Team:Gothenburg-Sweden/chalmers

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<p>We are a team of 8 students from Chalmers University of Technology who will represent Gothenburg, SWEDEN in this year’s IGEM competition. IGEM stands for International Genetically Engineered Machines and is a competition based upon interdisciplinary collaboration of students on a Synthetic Biology project. The competition is held in MIT, Boston and is open to all universities from various countries world-wide. There are 180 teams participating this year with about 2000 students in total. We have started with a promising idea that combines the cutting edge technologies available in the field of Synthetic Biology. Our research basically includes the specification and designing of a biological system followed by the application of Molecular Biology techniques to build and test it experimentally. The premise of the competition for the students will be to learn engineering approaches and tools to organize, model, and assemble complex systems and to immerse themselves in applied molecular biology. In the project, we are investigating a biological phenomenon that is a part of insulin uptake mechanism, widely studied in Diabetic research. Our endeavor in the study is to visualize a part of the mechanism by making use of the Nobel Prize winning idea of the Green Fluorescent Proteins (GFPs). Hopefully, the project will provide us with auspicious outcomes to further improve the study of the disease.</p>
<p>We are a team of 8 students from Chalmers University of Technology who will represent Gothenburg, SWEDEN in this year’s IGEM competition. IGEM stands for International Genetically Engineered Machines and is a competition based upon interdisciplinary collaboration of students on a Synthetic Biology project. The competition is held in MIT, Boston and is open to all universities from various countries world-wide. There are 180 teams participating this year with about 2000 students in total. We have started with a promising idea that combines the cutting edge technologies available in the field of Synthetic Biology. Our research basically includes the specification and designing of a biological system followed by the application of Molecular Biology techniques to build and test it experimentally. The premise of the competition for the students will be to learn engineering approaches and tools to organize, model, and assemble complex systems and to immerse themselves in applied molecular biology. In the project, we are investigating a biological phenomenon that is a part of insulin uptake mechanism, widely studied in Diabetic research. Our endeavor in the study is to visualize a part of the mechanism by making use of the Nobel Prize winning idea of the Green Fluorescent Proteins (GFPs). Hopefully, the project will provide us with auspicious outcomes to further improve the study of the disease.</p>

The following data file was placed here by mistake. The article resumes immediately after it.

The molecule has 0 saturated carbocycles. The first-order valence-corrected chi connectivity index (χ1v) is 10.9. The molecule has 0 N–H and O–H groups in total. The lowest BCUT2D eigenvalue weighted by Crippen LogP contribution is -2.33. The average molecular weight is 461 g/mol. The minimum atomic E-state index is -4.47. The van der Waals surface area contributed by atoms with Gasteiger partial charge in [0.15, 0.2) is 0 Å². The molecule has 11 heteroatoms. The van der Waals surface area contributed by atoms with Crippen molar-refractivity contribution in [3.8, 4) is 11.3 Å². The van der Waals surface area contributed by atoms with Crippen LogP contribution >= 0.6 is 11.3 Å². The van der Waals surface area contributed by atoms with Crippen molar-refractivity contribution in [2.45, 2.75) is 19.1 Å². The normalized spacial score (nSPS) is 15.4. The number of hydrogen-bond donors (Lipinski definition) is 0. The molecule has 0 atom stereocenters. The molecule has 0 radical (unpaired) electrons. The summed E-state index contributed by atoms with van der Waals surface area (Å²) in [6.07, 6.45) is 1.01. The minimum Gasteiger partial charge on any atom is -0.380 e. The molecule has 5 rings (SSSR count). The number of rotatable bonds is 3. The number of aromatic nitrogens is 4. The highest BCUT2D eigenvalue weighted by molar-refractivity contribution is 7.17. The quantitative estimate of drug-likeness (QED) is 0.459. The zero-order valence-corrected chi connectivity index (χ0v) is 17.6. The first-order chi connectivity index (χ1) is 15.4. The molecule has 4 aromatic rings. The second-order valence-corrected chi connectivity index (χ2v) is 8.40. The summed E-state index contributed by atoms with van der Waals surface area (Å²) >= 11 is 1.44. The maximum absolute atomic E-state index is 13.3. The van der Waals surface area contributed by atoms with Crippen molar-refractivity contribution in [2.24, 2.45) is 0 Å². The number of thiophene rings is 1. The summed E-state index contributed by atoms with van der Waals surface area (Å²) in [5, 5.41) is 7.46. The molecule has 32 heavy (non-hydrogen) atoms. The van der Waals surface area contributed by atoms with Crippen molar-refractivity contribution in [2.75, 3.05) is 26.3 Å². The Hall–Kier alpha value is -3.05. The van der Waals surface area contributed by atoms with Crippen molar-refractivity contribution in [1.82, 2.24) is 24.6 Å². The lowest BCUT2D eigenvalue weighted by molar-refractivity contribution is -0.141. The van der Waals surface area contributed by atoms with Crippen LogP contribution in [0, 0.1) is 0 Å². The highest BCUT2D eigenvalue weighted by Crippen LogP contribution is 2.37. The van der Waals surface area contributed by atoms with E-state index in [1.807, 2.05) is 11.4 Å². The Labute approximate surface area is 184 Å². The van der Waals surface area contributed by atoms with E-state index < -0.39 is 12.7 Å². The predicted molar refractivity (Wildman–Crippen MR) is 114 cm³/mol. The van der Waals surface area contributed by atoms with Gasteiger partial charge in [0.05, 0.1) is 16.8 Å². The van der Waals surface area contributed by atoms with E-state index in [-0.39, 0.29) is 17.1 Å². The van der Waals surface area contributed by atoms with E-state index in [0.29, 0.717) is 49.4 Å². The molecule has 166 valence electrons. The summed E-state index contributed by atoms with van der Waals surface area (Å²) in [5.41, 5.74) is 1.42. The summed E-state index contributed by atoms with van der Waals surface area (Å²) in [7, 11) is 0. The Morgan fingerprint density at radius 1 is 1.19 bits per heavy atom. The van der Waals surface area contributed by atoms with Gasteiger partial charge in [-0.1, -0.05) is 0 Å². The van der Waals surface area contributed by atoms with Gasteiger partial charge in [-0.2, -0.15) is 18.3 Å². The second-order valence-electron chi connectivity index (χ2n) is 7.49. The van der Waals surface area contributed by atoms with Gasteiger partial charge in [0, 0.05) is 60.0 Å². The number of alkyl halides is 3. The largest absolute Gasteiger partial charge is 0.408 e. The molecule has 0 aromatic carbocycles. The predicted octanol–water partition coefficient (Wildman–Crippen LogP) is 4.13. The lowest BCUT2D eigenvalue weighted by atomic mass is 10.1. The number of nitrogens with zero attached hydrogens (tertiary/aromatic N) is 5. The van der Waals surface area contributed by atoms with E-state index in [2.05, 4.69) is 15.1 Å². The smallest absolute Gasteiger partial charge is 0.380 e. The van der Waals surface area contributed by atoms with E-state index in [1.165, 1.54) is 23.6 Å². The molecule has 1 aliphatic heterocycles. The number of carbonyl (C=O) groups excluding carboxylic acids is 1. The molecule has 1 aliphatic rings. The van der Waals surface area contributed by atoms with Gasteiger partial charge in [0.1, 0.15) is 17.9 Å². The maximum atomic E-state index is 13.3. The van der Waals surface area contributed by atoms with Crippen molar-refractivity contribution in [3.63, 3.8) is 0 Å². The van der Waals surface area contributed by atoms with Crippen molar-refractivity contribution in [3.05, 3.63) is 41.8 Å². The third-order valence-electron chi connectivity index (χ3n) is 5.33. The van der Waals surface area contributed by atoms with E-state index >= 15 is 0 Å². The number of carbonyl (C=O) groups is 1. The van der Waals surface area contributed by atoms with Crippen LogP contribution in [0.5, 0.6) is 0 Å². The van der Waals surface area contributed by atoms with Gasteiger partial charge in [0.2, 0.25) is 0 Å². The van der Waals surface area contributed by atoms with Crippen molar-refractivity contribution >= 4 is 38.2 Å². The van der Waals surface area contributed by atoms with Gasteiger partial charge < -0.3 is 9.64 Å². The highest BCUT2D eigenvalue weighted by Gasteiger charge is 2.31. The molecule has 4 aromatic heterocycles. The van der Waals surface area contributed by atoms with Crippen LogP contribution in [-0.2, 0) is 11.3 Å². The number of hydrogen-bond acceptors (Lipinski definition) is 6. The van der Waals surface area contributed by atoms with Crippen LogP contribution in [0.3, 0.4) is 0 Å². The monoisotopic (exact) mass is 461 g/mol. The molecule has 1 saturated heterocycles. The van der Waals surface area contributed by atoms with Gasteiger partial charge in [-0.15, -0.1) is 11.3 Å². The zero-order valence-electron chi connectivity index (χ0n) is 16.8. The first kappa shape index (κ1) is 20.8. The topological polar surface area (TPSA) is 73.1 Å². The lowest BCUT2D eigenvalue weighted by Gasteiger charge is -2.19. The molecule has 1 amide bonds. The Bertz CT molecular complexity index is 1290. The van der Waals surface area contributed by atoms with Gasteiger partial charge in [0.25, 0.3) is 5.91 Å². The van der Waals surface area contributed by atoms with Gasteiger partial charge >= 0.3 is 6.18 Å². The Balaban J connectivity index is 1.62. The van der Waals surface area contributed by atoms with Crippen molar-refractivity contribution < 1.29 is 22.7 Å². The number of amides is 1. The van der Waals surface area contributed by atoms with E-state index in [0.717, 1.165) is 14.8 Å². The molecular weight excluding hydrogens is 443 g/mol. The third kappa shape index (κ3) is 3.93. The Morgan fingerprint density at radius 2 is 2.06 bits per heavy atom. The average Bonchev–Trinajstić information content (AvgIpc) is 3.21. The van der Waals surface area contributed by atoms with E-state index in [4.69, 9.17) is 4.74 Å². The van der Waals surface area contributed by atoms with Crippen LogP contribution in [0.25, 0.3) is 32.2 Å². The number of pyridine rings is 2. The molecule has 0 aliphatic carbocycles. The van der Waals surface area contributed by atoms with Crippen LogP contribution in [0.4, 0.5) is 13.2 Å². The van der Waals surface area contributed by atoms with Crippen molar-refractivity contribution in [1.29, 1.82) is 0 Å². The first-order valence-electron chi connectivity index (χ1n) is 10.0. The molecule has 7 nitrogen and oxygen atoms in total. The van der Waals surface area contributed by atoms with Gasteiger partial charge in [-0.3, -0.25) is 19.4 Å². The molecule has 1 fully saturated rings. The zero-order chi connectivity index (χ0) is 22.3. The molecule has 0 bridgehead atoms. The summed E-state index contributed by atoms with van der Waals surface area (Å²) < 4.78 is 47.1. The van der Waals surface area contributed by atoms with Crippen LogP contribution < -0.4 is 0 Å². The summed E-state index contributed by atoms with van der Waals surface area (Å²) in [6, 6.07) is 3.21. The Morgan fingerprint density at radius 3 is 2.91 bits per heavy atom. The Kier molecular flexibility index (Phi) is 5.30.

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Revision as of 11:08, 2 July 2010

iGEM-Gothenburg

Chalmers University of Technology

We are a team of 8 students from Chalmers University of Technology who will represent Gothenburg, SWEDEN in this year’s IGEM competition. IGEM stands for International Genetically Engineered Machines and is a competition based upon interdisciplinary collaboration of students on a Synthetic Biology project. The competition is held in MIT, Boston and is open to all universities from various countries world-wide. There are 180 teams participating this year with about 2000 students in total. We have started with a promising idea that combines the cutting edge technologies available in the field of Synthetic Biology. Our research basically includes the specification and designing of a biological system followed by the application of Molecular Biology techniques to build and test it experimentally. The premise of the competition for the students will be to learn engineering approaches and tools to organize, model, and assemble complex systems and to immerse themselves in applied molecular biology. In the project, we are investigating a biological phenomenon that is a part of insulin uptake mechanism, widely studied in Diabetic research. Our endeavor in the study is to visualize a part of the mechanism by making use of the Nobel Prize winning idea of the Green Fluorescent Proteins (GFPs). Hopefully, the project will provide us with auspicious outcomes to further improve the study of the disease.